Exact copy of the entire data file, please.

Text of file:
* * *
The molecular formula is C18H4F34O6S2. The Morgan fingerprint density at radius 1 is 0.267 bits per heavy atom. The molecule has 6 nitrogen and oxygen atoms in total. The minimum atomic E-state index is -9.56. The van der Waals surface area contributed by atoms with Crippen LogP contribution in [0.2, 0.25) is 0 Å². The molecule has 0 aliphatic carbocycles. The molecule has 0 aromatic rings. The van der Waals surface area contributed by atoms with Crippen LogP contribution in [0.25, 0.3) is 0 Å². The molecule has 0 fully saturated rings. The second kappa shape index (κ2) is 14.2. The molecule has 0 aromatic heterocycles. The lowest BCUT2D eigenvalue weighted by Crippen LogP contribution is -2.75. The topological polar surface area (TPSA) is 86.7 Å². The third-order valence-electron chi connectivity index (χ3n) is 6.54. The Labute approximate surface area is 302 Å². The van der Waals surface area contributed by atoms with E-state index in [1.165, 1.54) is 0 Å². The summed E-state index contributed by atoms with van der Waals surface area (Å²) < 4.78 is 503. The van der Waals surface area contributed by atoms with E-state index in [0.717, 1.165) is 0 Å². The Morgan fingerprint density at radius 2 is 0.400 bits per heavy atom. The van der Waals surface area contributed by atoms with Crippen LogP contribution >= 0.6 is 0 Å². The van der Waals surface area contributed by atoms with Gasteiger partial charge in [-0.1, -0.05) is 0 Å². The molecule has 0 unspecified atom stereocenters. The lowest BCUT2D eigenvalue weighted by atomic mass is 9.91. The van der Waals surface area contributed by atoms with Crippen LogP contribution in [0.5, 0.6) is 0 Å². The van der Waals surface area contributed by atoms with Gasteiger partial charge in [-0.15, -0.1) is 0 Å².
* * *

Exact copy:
The molecular formula is C18H4F34O6S2. The Morgan fingerprint density at radius 1 is 0.267 bits per heavy atom. The molecule has 6 nitrogen and oxygen atoms in total. The minimum atomic E-state index is -9.56. The van der Waals surface area contributed by atoms with Crippen LogP contribution in [0.2, 0.25) is 0 Å². The molecule has 0 aliphatic carbocycles. The molecule has 0 aromatic rings. The van der Waals surface area contributed by atoms with Crippen LogP contribution in [0.25, 0.3) is 0 Å². The molecule has 0 fully saturated rings. The second kappa shape index (κ2) is 14.2. The molecule has 0 aromatic heterocycles. The lowest BCUT2D eigenvalue weighted by Crippen LogP contribution is -2.75. The topological polar surface area (TPSA) is 86.7 Å². The third-order valence-electron chi connectivity index (χ3n) is 6.54. The Labute approximate surface area is 302 Å². The van der Waals surface area contributed by atoms with E-state index in [1.165, 1.54) is 0 Å². The summed E-state index contributed by atoms with van der Waals surface area (Å²) < 4.78 is 503. The van der Waals surface area contributed by atoms with E-state index in [0.717, 1.165) is 0 Å². The Morgan fingerprint density at radius 2 is 0.400 bits per heavy atom. The van der Waals surface area contributed by atoms with Crippen LogP contribution >= 0.6 is 0 Å². The van der Waals surface area contributed by atoms with Gasteiger partial charge in [-0.1, -0.05) is 0 Å². The molecule has 0 unspecified atom stereocenters. The lowest BCUT2D eigenvalue weighted by atomic mass is 9.91. The van der Waals surface area contributed by atoms with Crippen LogP contribution in [0.5, 0.6) is 0 Å². The van der Waals surface area contributed by atoms with Gasteiger partial charge in [-0.15, -0.1) is 0 Å².